I’m not saying there won’t be lasting effects, but we’re definitely better off in terms of implications for the supply chain and automation. There’s been a couple of key factors and I’ve alluded to them both already. One is operations have been really tested by this very sudden, unforeseen change in demand. With the up and down or even in the type of orders. So, as I mentioned, grocery and pharma, which really had to deal with more than Christmas-like peaks, more than 50% than normal, and with varying outcomes. Some of them are saying that their operations have coped quite well, which gives them the confidence to expand their business and take on more work in the future. For others, the peak has highlighted limitations in their systems and operations.
The lasting lesson out of all this is the built-in flexibility. Automation’s very important to allow you to deal productively with high volumes. But it’s also important not to forget that automated systems have tender for finite output. So whilst you can work more hours, there are only 24 hours in the day. So I think that while now companies work on disaster recovery strategies, they also need to keep in mind, you know what happens when you have a massive increase in demand.
Ulrike: Now because you have mentioned long-term effects before, some of them will definitely be negative, but there might be some positive effects. I read something by David Simchi-Levi the other day, a thought leader in supply chain management. Companies have, in recent years and in addition to offshoring, emphasized “just in time” delivery, keeping only 15 to 30 days of stock or products on hand. Which has made global companies obviously more profitable but has significantly increased certain supply-chain risk and some of them have been exposed recently. Do you think the logistics industry will try and counteract this vulnerability in the future?
Brad: Yeah, it’s a very good question. There definitely is, and has been for a long time, an ongoing trend towards a greater variety of products, reduced inventory and more frequent smaller orders, and that’s been driven both out of stores and online. So in stores, retailers are trying to maximize the use of their shelves, trying to put on more products, which means less of each product, which means that the stores have to be replenished more often. So, in general, there’s this trend towards more frequent, smaller deliveries. Whilst that may be good for the store, it puts a lot of pressure on the operations in the distribution centres, because suddenly now they’re doing a lot more work, even though it’s only the same number of units going out the door.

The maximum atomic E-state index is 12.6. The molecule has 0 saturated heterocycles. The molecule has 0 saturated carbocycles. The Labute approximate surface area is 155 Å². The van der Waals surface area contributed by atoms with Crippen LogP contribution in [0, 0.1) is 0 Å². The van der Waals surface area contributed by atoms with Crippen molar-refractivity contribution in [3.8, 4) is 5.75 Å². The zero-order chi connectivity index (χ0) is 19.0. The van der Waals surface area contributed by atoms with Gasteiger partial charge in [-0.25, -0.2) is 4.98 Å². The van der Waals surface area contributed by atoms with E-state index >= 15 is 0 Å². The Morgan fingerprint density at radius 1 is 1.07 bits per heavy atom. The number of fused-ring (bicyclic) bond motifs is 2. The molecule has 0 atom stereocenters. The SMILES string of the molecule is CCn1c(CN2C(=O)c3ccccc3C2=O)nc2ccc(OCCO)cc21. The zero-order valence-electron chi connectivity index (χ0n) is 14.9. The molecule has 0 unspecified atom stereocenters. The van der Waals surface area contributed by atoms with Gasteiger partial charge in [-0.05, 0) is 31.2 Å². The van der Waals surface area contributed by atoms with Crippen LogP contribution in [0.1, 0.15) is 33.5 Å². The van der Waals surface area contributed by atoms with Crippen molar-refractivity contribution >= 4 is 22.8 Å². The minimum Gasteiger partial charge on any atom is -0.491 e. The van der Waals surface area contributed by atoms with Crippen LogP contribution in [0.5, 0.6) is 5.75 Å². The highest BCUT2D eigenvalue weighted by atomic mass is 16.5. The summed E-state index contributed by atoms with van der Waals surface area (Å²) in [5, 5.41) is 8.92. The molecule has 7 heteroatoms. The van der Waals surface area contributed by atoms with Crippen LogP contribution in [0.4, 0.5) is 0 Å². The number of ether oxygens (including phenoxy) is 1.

And you’re right, this also represents a risk because there is less inventory in supply chains. What you see is less inventory and a higher velocity of goods moving, and that makes their supply chain more vulnerable. Any disturbance in the supply chain is likely to cause more disruption. In automated distribution centres, we see that even maybe a couple of hours can lead to deliveries being missed, which might lead to an empty store. And an empty shelf for a retailer is a lost sale.
What’s really important these days, particularly with automated systems, is making sure that the services support is there to keep those systems running. For example in our company 2/3 of our staff are dedicated to service and support, they’re available 24/7. Spare parts are kept at the site to ensure that the downtime is absolutely minimal. What it really means is: reliability is absolutely essential to a robust supply chain and as you say, that’s where the emphasis is, in managing that risk.
Ulrike: Looking at SSI SCHAEFER being a German company and also your experience of having worked in Germany, how would you describe the main differences between Australia and Germany? I mean, this could probably fill a day.
Brad: It probably could fill a day, but I think – certainly in terms of business – it is quite different working in Germany. The German economy is very different. It’s a powerhouse of manufacturing, whereas Australia’s manufacturing industry has tended to dwindle over the years. We’ve relied more on mining, tourism and services, and in some sense have become a big warehouse. In Germany, you have the backbone of the economy that’s the Mittelstand where you’ve got a lot of the medium-sized companies. A lot of those are actually privately owned. Schaefer, for example, is a global company with 10,000 employees but is a private, family company. And I think there are some really good aspects to that, particularly in decision making. In Germany, companies which are privately owned or medium-sized can focus more on their long-term profitability rather than the short-term share price. In Germany, it’s not uncommon for companies to look at a 10-year return on investment as being acceptable. Whereas in Australia horizons tend to be shorter. German companies tend to be happy with steady growth over a longer period.
Whereas in Australia, we want to see a meteoric rise tomorrow. On the other hand, I think Australia is a very, very flexible and adaptable country. I’ve heard Europe being described as being change-resistant, which I think is part of the charm of Europe. That also means it is slower to adapt and I think Australian is a very flexible and adaptable country. Which is not really surprising when you consider that much of the population is made up of people who’ve decided to leave their home in Europe or America or Asia and move to the other end of the world. So, we really have a population made up of flexible, adaptable people, and so I think Australia is very innovative. And I think we adjust very quickly to a changing cycle.